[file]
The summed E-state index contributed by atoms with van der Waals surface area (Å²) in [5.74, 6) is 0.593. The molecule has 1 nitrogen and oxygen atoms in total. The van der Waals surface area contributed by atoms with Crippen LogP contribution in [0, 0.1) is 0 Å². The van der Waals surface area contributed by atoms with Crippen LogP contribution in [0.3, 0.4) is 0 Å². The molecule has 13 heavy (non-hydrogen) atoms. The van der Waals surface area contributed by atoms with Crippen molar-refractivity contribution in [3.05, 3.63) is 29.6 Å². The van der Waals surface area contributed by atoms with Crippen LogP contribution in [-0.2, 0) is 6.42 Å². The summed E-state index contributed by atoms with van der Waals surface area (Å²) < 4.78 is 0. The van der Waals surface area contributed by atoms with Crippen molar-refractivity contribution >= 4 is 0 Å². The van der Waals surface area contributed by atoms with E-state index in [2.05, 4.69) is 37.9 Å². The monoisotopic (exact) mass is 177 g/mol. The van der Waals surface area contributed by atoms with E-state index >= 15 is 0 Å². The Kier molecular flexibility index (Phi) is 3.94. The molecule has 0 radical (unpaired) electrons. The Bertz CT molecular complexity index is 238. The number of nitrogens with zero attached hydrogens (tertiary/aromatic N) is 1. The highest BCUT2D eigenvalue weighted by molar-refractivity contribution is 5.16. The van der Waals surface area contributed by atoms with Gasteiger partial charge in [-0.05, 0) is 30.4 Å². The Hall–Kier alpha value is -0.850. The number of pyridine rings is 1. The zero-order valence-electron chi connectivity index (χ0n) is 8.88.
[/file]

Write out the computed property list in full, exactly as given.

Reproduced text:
The summed E-state index contributed by atoms with van der Waals surface area (Å²) in [5.74, 6) is 0.593. The molecule has 1 nitrogen and oxygen atoms in total. The van der Waals surface area contributed by atoms with Crippen LogP contribution in [0, 0.1) is 0 Å². The van der Waals surface area contributed by atoms with Crippen LogP contribution in [0.3, 0.4) is 0 Å². The molecule has 13 heavy (non-hydrogen) atoms. The van der Waals surface area contributed by atoms with Crippen molar-refractivity contribution in [3.05, 3.63) is 29.6 Å². The van der Waals surface area contributed by atoms with Crippen LogP contribution in [-0.2, 0) is 6.42 Å². The summed E-state index contributed by atoms with van der Waals surface area (Å²) < 4.78 is 0. The van der Waals surface area contributed by atoms with Crippen molar-refractivity contribution >= 4 is 0 Å². The van der Waals surface area contributed by atoms with E-state index in [2.05, 4.69) is 37.9 Å². The monoisotopic (exact) mass is 177 g/mol. The van der Waals surface area contributed by atoms with E-state index >= 15 is 0 Å². The Kier molecular flexibility index (Phi) is 3.94. The molecule has 0 radical (unpaired) electrons. The Bertz CT molecular complexity index is 238. The number of nitrogens with zero attached hydrogens (tertiary/aromatic N) is 1. The highest BCUT2D eigenvalue weighted by molar-refractivity contribution is 5.16. The van der Waals surface area contributed by atoms with Gasteiger partial charge in [-0.05, 0) is 30.4 Å². The Hall–Kier alpha value is -0.850. The number of pyridine rings is 1. The zero-order valence-electron chi connectivity index (χ0n) is 8.88.